With TERRAIN VAGUE, we find ourselves trailing Zahid Jiwa in his attempts to define “Mediterraneanism.” Seamlessly collapsing his wanderings through France and Italy into a single essence of being, his images, created over a five week period in the Summer months of 2015, are at once a study in luxurious experience and bodily decay, the region’s ubiquitous (and long since globalised) antiquarian symbols, and paradisiacal spaces that promise immanence but in the final analysis provide something more indeterminate. We are invited, through photographs, to observe some of his activity and interaction with the region.
“We discovered early that a bath in the Mediterranean could restore submerged values and bring us out from under the goth and the academic.” – Carlo Belli
In this imagined zone of pleasure, Jiwa is able to invent and establish, manipulate and distort his conditions beyond recognition. Through his lens he offers an alternative reality where real historicity and real bodies intertwine with architecture, mythologized civilization and artificial nature. A polluted Lieu de mémoire, the region is presented as being awash in the modernity it intended to stand against, encroached upon by any number of late capitalist considerations, from tourism to infrastructure. Such modernity does however, have the ironic effect of further distilling and reifying the imagined community’s classical essence, in all its radical otherness, while nonetheless corrupting it in inverse proportion.
Photographed from behind, the Corinthian columns of an artificial facade give way to starkly modern, style-agnostic geometry, while the concave imprints of its classical sculptures intimate both internal structure and essential nihilism. These likenesses disrupt the grandeur befitting of Greco-Roman ruins, deconstructing them in negative mirror image and overwriting their mythos with cheap, bizarre decay. In another frame, an exquisite corroded marble statue faces a gigantic stage light fitting atop a building of Medicean origin, flipping the assumptions of simulacra on their head as the ‘thing itself’ is renovated for the sake of providing a similarly produced experience.
Beyond providing observations on the contingency of Mediterranean classical forms, what is perhaps most compelling about Terrain Vague, is the way it shows people consuming historicised landscapes. Meaningful boundaries between artifice and authenticity collapse almost entirely when contemporary human subjects are introduced. With the imperfect bodies of real people on display, new ideas on space are invited to take form.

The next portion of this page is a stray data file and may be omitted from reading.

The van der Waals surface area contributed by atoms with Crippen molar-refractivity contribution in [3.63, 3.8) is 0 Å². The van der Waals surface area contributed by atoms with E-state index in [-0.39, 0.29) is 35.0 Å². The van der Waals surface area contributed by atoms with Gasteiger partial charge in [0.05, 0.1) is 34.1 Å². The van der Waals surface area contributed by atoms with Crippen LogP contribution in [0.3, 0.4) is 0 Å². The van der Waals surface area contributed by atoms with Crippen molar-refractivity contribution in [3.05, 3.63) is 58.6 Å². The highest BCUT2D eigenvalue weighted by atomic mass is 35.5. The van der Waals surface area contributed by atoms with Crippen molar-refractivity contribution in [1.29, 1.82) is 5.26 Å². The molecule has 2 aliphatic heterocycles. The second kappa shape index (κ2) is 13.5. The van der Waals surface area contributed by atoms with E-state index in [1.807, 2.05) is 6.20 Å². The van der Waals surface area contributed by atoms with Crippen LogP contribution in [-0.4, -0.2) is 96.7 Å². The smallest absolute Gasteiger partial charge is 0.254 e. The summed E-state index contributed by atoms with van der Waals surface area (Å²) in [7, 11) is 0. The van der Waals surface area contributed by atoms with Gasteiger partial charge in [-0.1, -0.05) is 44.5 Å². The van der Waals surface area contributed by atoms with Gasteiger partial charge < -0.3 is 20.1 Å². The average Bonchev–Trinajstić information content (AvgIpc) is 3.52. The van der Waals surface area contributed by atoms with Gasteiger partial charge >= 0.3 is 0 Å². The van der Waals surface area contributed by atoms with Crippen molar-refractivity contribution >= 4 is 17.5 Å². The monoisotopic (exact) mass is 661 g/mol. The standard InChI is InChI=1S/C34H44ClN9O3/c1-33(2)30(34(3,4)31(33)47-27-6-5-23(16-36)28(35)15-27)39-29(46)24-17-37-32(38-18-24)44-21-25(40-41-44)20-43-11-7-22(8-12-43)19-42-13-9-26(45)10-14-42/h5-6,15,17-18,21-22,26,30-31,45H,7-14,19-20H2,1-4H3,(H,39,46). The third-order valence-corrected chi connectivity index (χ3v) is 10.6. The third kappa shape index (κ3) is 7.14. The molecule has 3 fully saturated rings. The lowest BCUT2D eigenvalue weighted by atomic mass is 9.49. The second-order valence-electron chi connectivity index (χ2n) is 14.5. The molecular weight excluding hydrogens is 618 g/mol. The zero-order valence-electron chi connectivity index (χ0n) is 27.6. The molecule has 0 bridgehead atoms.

A pairing of images displays people at water’s edge, lost in the throes of statuesque mimicry. With concentrated rhythms, an elderly gentleman presses his ear to a last generation cellular telephone, perhaps communicating with a limousine parked somewhere on the banks of the Seine river, his posture expressing subconscious Michelangelesque tendencies. Clasping the hood of her transparent lime windbreaker, a woman stands in harmonious contrapposto. Behind them, sun bleached ruins stand on the infinite, sparkling sea. The quotidian nature of these gestures, their accoutrements, disrupt the obvious monumentality of the scene, while minimal, dreamlike composition imparts a strong air of the uncanny. These unexpected sentiments carry over to his discretely elegant studies of ageing female forms, well beyond the pale of any Hellenistic ideal, carrying themselves in the land of myths, where the smoke of Mt. Vesuvius hovers ominously as a metaphor for Jiwa’s autodidactic romantic quality of life. The tangible breakdown of their Edenic mutations, vis-a-vis the expectations of the landscape, de-centres one’s sense of time by imposing visions of renaissance idylls.
“Does not the pleasantness of this place carry in itself sufficient reward for any time lost in it, or for any such danger that might ensue? Do you not see how everything conspires together to make this place a heavenly dwelling? Do you not see the grass, how in colour they excel the emeralds? Do not these stately trees seem to maintain their flourishing old age, with the only happiness of their seat being clothed with a continual spring, because no beauty here should ever fade?“ – Lope De Vega
Elsewhere, Jiwa stalks the vague terrain of the Adriatic coast, focusing on the mysticism of seemingly artificial mountain tops, the raw materials of which could have just as easily been excavated and used to construct the cities, columns and facades amongst which his photographs take place. Two figures ascend a staircase that takes them ever higher up these confused models. Explored in solitude in several other shots, the streamlined forms of such faux peaks recall the spires of Art Deco design flourishes, subtly hinting back to Jiwa’s razor sharp preoccupations of New York City, which can be observed in a former selection of photographs aptly titled American Apparent.
By deferring to a subtle, embedded approach, Terrain Vague, through its striking poetic charm, finds itself through its complex iconography filled with figures that are hard to identify and unclear cultural references. In small details, we see how the eternity-baiting ideas of Mediterranean historicity are produced and debauched by ephemeral human activity. Exposing avatars of contemporary reality to the pre tense of forms ‘outside time’, we are ironically brought back to the ahistorical sensation of the sublime. Dramatic simplification of form provides a sense of calmness with underlying tension, which appears to be an ongoing symbolic motif lurking ominously behind the stained red curtain of Jiwa’s contemporary but classicist inspired romanticism.
Interview by Chris Franklin Blackmore / Published 30 October 2015